Super Bowl Striptease Back on Stage
Monday, September 10, 2007; 2:40 PM
WASHINGTON -- A federal appeals court on Tuesday will consider whether a notorious "wardrobe malfunction" that bared singer Janet Jackson's breast during a televised 2004 Super Bowl halftime show was indecent, or merely a fleeting and accidental glitch that shouldn't be punished.
The case is the second recent test of the federal government's powers to regulate broadcast indecency. Last June, a federal appeals court in New York invalidated the government's policy on fleeting profanities uttered over the airwaves.
The 3rd U.S. Circuit Court of Appeals in Philadelphia will hear arguments about the Feb. 1, 2004 halftime show when 90 million Americans watched singer Justin Timberlake pull off part of Janet Jackson's bustier, briefly exposing one of her breasts. The episode was later explained as a problem with her costume.
The FCC fined CBS Corp. $550,000. CBS challenged the fine, claiming "fleeting, isolated or unintended" images should not automatically be considered indecent. The agency noted it has long held that "even relatively fleeting references may be found indecent where other factors contribute to a finding of patent offensiveness."
The case is being argued at a time when the Federal Communications Commission's enforcement regime regarding broadcast indecency is in a state of flux. The government is considering whether to take the profanity case to the Supreme Court. At the same time, Congress is working on a legislative remedy.
The agency is hoping it will fare better in Philadelphia than it did in New York.
In that case, the 2nd U.S. Circuit Court of Appeals rejected by a 2-1 vote the agency's polices on indecent speech. The case involved two airings of the "Billboard Music Awards," in which expletives were broadcast over the airwaves.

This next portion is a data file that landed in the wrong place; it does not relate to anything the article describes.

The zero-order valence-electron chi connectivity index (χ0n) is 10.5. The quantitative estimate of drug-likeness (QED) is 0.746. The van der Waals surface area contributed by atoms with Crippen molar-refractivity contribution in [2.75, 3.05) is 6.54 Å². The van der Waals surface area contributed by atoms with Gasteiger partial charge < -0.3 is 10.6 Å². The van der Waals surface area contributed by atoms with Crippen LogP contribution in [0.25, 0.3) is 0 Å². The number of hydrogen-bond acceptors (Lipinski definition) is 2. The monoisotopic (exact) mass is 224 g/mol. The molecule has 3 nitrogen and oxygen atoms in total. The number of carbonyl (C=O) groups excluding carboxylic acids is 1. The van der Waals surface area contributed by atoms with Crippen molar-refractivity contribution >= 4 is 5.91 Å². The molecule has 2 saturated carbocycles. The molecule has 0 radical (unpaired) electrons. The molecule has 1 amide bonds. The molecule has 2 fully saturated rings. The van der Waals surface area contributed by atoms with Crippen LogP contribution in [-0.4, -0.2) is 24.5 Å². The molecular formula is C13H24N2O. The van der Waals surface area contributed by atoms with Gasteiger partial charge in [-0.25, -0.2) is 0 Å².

The court rejected the FCC's policy on procedural grounds, but was "skeptical that the commission can provide a reasoned explanation for its fleeting expletive regime that would pass constitutional muster."
The U.S. Office of the Solicitor General, which argues cases on behalf of federal agencies, asked for a 30-day extension to decide whether it will appeal that case to the U.S. Supreme Court.
Meanwhile, in July, the Senate Commerce, Science and Transportation Committee approved the "Protecting Children from Indecent Programming Act," sponsored by Sens. Jay Rockefeller, D-W.Va., and Mark Pryor, D-Ark. The act would require the FCC "to maintain a policy that a single word or image may be considered indecent."
Such a law would neatly encompass both suits. But if it passed, it would not be retroactive. The American Civil Liberties Union said the bill "could have serious and damaging effects on the First Amendment." A companion bill is said to be in the works on the House side.
With Congress occupied by Iraq and other pressing issues, it is hard to say whether the bill will become law, but it has bipartisan support, and Congress has been eager to pass tough broadcast indecency laws in the past.
Regardless, indecency enforcement at the agency is in a holding pattern. The FCC has not proposed a fine since March of 2006.
"There are still hundreds of thousands of indecency complaints languishing at FCC," said Dan Isett, director of Corporate and Governmental Affairs for anti-indecency crusader the Parents Television Council. "A great deal of them have nothing to do with fleeting profanity."
As it stands, the FCC must look to its previous standard on unsavory language, which requires context be considered. The word must be a description of "sexual or excretory activities" to bring a fine.
Despite the lack of action at the FCC, television programmers say they are being cautious. PBS, for example, says it is providing its member stations with two versions of Ken Burns' World War II documentary this fall _ one with profanities, one without.
Arguments are scheduled to get under way at 9:30 a.m. Cameras will not be allowed in the courtroom.